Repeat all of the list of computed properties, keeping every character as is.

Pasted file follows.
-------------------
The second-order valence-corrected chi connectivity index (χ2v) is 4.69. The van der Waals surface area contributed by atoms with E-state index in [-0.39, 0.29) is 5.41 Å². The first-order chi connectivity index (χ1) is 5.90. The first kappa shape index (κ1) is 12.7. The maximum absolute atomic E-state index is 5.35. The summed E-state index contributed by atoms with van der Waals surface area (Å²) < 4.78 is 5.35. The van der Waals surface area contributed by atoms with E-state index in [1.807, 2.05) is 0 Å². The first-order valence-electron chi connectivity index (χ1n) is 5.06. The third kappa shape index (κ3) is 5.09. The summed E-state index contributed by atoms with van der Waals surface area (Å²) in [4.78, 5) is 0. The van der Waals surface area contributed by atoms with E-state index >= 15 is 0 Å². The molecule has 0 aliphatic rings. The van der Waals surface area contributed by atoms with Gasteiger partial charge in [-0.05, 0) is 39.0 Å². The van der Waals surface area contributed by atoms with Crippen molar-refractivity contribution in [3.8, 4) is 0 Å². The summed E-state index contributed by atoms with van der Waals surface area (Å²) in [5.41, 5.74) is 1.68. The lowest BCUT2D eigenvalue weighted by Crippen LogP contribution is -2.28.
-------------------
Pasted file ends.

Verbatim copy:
The second-order valence-corrected chi connectivity index (χ2v) is 4.69. The van der Waals surface area contributed by atoms with E-state index in [-0.39, 0.29) is 5.41 Å². The first-order chi connectivity index (χ1) is 5.90. The first kappa shape index (κ1) is 12.7. The maximum absolute atomic E-state index is 5.35. The summed E-state index contributed by atoms with van der Waals surface area (Å²) < 4.78 is 5.35. The van der Waals surface area contributed by atoms with E-state index in [1.807, 2.05) is 0 Å². The first-order valence-electron chi connectivity index (χ1n) is 5.06. The third kappa shape index (κ3) is 5.09. The summed E-state index contributed by atoms with van der Waals surface area (Å²) in [4.78, 5) is 0. The van der Waals surface area contributed by atoms with E-state index >= 15 is 0 Å². The molecule has 0 aliphatic rings. The van der Waals surface area contributed by atoms with Gasteiger partial charge in [-0.05, 0) is 39.0 Å². The van der Waals surface area contributed by atoms with Crippen molar-refractivity contribution in [3.8, 4) is 0 Å². The summed E-state index contributed by atoms with van der Waals surface area (Å²) in [5.41, 5.74) is 1.68. The lowest BCUT2D eigenvalue weighted by Crippen LogP contribution is -2.28.